The surprise renaissance of the much-maligned Channel 5

The channel won its first Bafta in May and was named the best UK broadcaster at the Edinburgh TV Awards in August.

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Something strange is happening at Channel 5. A broadcaster that has long been derided as trashy and derivative, trailing the main UK TV networks on both quality and viewing figures, is starting to remake its reputation.

The channel won its first Bafta in May and was named the best UK broadcaster by a panel of senior television executives at the Edinburgh TV Awards in August. At the same festival, the channel’s decision to stop airing Big Brother (its most popular show, acquired from Channel 4 in 2011) was confirmed.

In September, it began screening shows featuring prestigious names, such as Michael Palin and Jeremy Vine, and announced distinctive original dramas. While stations such as Channel 4 and BBC Two lose viewers, Channel 5 is gaining them. What has changed?

Channel 5 was launched in 1997 with the ambition of capturing a mass youth audience. Its pre-launch campaign included the Spice Girls performing a new song, “Power of Five” (an adapted cover of Manfred Mann’s “5-4-3-2-1”), with lyrics boasting  of “a brand new station” for “a new generation”.

Presenters Tim Vine and Julia Bradbury described Channel 5 as a “modern alternative to old-style TV channels that expect you to fit in with their schedule”, emphasising that the network would broadcast a film every weeknight at 9pm, as well as “documentaries you’ll actually enjoy watching”, uproarious comedy, and relatable dramas – all for “free” and at regular times. But Channel 5’s original raison d’être was swiftly eroded by the arrival of cable television and online streaming.

Having struggled to compete with other networks over the past decade, Channel 5 has earned a reputation for lowest-common-denominator entertainment programming. Beyond Big Brother, its trademark shows have included poverty and prosperity porn (Rich House, Poor House and Can’t Pay? We’ll Take It Away!), exploitative obesity safaris (My Gastric Band Ruined My Life, Saving Britain’s 70 Stone Man), salacious true crime retellings (Born To Kill?, Murder Files) and industry tell-alls (Eddie Stobart: Trucks & Trailers, Nandos: A Peri-Peri Big Success). These shows were supplemented by imported Australian soaps (Home and Away, Neighbours) and US programmes (CSI and Law & Order, hospital dramas Grey’s Anatomy and House, and revivals of The X Files and Will & Grace).

But this year, the channel has moved beyond this hackneyed line-up. Michael Palin’s recent travelogue series on North Korea was the most-watched show in its time slot (with 2.5 million viewers) and, with the exception of Big Brother, the channel's most popular programme in four years.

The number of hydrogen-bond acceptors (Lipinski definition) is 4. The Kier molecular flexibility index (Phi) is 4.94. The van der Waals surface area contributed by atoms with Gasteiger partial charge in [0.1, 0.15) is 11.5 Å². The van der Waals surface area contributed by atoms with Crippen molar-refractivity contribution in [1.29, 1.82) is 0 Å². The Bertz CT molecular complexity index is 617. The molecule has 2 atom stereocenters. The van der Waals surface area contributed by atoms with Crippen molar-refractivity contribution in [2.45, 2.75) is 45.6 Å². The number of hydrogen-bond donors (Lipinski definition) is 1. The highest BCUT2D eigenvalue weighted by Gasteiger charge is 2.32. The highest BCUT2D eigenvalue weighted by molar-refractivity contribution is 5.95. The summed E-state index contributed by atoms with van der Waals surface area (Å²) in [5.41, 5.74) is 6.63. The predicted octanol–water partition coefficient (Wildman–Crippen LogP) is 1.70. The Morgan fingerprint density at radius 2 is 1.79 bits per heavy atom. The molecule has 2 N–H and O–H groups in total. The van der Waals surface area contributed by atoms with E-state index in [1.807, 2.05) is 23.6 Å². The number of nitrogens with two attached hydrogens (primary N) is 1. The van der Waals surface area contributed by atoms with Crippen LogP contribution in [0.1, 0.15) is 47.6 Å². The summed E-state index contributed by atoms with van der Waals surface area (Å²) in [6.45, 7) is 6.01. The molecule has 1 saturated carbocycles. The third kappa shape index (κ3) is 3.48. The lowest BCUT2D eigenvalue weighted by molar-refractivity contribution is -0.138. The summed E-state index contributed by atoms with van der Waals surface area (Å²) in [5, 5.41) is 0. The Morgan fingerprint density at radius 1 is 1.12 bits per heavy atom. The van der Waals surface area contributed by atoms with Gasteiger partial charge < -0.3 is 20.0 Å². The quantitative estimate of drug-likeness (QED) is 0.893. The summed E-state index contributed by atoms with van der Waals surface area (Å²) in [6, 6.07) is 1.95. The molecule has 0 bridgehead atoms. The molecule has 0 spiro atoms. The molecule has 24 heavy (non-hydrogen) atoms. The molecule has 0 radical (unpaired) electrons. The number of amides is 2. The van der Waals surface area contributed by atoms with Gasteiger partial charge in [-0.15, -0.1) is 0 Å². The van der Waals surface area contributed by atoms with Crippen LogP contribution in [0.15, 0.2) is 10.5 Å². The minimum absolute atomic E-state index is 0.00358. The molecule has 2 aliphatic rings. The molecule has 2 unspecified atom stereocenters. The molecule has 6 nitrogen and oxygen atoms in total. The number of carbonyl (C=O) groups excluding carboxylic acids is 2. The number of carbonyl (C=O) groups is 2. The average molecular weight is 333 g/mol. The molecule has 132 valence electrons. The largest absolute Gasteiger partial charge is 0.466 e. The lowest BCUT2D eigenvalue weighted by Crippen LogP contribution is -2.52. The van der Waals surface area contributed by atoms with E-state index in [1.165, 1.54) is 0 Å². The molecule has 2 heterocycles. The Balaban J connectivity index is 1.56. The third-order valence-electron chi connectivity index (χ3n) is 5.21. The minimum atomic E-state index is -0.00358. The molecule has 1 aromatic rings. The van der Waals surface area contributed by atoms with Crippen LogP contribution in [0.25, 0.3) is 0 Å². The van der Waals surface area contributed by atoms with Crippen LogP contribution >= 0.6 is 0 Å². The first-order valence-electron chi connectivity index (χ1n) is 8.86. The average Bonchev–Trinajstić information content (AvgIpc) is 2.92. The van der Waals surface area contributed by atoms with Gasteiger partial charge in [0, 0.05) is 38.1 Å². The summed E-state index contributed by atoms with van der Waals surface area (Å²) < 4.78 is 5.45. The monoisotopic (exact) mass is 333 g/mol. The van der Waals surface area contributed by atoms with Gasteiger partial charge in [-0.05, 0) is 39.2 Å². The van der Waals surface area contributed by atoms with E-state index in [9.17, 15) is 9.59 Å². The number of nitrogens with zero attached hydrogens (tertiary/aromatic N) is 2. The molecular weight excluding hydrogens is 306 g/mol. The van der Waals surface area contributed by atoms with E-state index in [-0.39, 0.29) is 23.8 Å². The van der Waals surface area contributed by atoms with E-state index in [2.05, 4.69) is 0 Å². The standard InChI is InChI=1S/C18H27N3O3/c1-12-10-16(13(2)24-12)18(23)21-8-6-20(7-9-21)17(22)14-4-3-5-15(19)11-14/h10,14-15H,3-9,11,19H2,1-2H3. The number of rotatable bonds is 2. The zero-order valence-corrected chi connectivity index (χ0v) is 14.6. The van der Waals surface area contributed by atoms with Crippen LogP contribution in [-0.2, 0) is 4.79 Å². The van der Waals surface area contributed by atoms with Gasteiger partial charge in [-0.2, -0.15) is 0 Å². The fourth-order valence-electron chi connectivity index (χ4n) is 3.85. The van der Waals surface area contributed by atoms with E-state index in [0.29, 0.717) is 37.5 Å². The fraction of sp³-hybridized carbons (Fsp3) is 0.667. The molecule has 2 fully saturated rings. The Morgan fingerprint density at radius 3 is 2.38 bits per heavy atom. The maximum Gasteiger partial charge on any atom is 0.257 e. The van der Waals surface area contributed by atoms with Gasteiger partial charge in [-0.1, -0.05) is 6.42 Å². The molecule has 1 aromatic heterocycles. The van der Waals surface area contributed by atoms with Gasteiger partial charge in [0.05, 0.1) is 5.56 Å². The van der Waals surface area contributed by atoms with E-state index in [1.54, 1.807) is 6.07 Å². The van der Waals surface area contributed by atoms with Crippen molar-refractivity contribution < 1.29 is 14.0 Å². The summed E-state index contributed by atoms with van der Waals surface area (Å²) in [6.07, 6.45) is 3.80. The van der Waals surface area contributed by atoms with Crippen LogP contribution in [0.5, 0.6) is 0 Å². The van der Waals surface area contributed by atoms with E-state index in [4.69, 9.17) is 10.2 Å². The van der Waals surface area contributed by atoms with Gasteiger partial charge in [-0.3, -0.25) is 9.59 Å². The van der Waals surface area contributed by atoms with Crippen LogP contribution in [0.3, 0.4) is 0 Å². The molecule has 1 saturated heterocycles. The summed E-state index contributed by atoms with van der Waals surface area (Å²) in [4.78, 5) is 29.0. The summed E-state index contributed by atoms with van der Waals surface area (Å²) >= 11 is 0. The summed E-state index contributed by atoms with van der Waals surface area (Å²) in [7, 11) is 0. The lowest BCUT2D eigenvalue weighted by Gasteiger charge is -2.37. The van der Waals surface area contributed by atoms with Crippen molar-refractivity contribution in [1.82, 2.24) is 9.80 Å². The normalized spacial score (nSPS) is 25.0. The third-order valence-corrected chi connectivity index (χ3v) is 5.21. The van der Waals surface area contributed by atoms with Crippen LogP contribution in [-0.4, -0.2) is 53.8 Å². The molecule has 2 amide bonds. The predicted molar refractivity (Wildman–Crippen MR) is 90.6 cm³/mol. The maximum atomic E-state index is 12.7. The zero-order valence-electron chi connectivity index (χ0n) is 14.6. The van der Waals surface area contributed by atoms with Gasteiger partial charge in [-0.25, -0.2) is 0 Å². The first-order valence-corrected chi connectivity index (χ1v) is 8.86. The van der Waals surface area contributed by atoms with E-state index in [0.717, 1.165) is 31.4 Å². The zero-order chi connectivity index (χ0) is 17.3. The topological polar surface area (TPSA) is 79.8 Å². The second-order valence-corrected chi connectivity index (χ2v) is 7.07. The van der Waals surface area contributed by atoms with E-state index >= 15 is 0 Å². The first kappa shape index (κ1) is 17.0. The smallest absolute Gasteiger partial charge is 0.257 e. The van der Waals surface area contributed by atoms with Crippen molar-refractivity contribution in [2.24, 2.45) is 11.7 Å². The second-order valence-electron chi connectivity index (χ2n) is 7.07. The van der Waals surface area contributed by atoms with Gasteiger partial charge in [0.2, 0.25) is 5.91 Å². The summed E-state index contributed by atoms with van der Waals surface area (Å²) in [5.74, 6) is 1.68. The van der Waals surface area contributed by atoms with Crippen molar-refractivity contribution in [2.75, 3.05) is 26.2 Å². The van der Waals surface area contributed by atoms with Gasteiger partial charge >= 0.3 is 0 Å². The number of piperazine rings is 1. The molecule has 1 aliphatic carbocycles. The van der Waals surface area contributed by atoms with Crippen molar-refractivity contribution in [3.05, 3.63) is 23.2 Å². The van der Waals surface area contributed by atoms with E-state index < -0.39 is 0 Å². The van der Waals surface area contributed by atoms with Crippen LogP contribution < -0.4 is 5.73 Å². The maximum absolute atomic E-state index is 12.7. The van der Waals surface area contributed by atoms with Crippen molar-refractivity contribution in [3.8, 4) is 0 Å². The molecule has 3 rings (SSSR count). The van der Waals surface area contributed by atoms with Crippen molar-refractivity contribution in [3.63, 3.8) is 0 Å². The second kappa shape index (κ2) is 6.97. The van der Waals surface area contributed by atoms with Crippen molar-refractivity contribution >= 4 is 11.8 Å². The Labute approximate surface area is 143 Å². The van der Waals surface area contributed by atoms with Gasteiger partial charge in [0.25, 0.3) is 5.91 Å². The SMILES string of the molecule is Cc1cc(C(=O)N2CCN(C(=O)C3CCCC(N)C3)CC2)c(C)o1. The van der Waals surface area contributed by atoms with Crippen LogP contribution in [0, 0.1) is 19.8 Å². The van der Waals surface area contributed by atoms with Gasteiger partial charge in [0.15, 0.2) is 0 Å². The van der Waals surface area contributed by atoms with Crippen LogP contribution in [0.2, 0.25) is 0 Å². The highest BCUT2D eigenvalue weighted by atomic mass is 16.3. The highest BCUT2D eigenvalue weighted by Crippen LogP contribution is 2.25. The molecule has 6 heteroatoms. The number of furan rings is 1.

“Channel 5 is experiencing a solid 2018 with both viewers and critics and is set for an interesting period of creative renewal now that Big Brother has finally been cancelled,” Max Goldbart, a reporter for industry magazine Broadcast told me. “Five years ago, a Michael Palin North Korea travelogue would have seemed textbook Channel 4 or BBC2, and the idea it might end up on Channel 5 would be laughable,” he says.

Radio Times commissioning editor Kasia Delgado cited Palin’s documentary as the moment she began to take the broadcaster more seriously. “It was Channel 5 saying, ‘Hello, we’re here, remember us?’ You’d be surprised to find out it was a Channel 5 show,” she told me. “That they have let Big Brother go is a big part of what could be the channel’s renaissance, because they have freed up money for other programming – like drama.”

Indeed, the cancellation of Big Brother has provided £20m to invest in original programming. To this end, Channel 5 has commissioned Cold Call, a psychological thriller starring Sally Lindsay, and Clink, a drama set in a female prison. It has also acquired the UK rights to Blood, an Irish thriller “exploring family, memory, and the impact the past can have on the present”.

Ben Frow, who as director of programming since 2013 has overseen the channel’s recalibration, told me he was “changing perceptions of Channel 5 and encouraging our audiences to re-evaluate what we do”. He credits more original programming with the channel’s improving reputation, alongside “a more diverse schedule and the introduction of new genres, from issue-led documentaries to accessible history programmes, natural history to talent-led travelogues.”

“The change has been driven in no small part by Ben Frow,” Goldbart told me. “He may not be the most popular, but is highly respected and stands far more intellectually tall than previous Channel 5 operators.”

The channel’s renaissance contrasts with the struggles of BBC Two and Channel 4. Goldbart explained: “Channel 4 is failing to get the big numbers under new director of programmes Ian Katz [Newsnight’s former editor], while BBC Two’s budget is at a five-year low.” Delgado noted that Channel 5 was now capable of surpassing Channel 4’s viewer ratings.

The notion of Channel 5 as a credible competitor to the BBC and Channel 4 would once have appeared absurd. But the insurgent network is raising its sights. “In 2019 we will undergo the next phase of creative renewal,” Frow told me. The channel would, he vowed, “continue to surprise viewers and TV critics alike”.

Anna Leszkiewicz is the New Statesman's deputy culture editor.

This article first appeared in the 02 November 2018 issue of the New Statesman, The Great War’s long shadow